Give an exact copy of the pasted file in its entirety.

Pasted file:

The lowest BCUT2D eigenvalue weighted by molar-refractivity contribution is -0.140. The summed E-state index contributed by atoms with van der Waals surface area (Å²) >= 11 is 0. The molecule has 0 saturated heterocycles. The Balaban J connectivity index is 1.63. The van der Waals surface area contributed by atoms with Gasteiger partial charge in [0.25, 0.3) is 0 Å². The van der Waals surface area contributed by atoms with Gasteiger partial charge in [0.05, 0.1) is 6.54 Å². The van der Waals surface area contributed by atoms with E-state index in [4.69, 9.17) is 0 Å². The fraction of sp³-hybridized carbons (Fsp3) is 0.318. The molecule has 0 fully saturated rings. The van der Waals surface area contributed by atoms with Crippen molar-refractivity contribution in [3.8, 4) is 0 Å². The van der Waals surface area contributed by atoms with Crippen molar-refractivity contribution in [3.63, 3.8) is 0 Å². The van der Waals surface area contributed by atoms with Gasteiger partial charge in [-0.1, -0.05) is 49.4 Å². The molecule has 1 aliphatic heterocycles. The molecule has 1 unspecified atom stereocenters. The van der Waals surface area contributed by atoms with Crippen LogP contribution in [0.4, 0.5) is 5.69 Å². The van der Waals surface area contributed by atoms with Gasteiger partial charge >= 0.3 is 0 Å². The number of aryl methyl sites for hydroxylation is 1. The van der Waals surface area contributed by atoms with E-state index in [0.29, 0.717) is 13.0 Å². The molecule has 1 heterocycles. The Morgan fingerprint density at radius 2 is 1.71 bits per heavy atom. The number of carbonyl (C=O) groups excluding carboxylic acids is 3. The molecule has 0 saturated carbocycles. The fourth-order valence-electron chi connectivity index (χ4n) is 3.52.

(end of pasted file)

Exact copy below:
The lowest BCUT2D eigenvalue weighted by molar-refractivity contribution is -0.140. The summed E-state index contributed by atoms with van der Waals surface area (Å²) >= 11 is 0. The molecule has 0 saturated heterocycles. The Balaban J connectivity index is 1.63. The van der Waals surface area contributed by atoms with Gasteiger partial charge in [0.25, 0.3) is 0 Å². The van der Waals surface area contributed by atoms with Gasteiger partial charge in [0.05, 0.1) is 6.54 Å². The van der Waals surface area contributed by atoms with E-state index in [4.69, 9.17) is 0 Å². The fraction of sp³-hybridized carbons (Fsp3) is 0.318. The molecule has 0 fully saturated rings. The van der Waals surface area contributed by atoms with Crippen molar-refractivity contribution in [3.8, 4) is 0 Å². The van der Waals surface area contributed by atoms with Crippen molar-refractivity contribution in [3.63, 3.8) is 0 Å². The van der Waals surface area contributed by atoms with Gasteiger partial charge in [-0.1, -0.05) is 49.4 Å². The molecule has 1 aliphatic heterocycles. The molecule has 1 unspecified atom stereocenters. The van der Waals surface area contributed by atoms with Crippen LogP contribution in [0.4, 0.5) is 5.69 Å². The van der Waals surface area contributed by atoms with Gasteiger partial charge >= 0.3 is 0 Å². The number of aryl methyl sites for hydroxylation is 1. The van der Waals surface area contributed by atoms with E-state index in [0.29, 0.717) is 13.0 Å². The molecule has 1 heterocycles. The Morgan fingerprint density at radius 2 is 1.71 bits per heavy atom. The number of carbonyl (C=O) groups excluding carboxylic acids is 3. The molecule has 0 saturated carbocycles. The fourth-order valence-electron chi connectivity index (χ4n) is 3.52.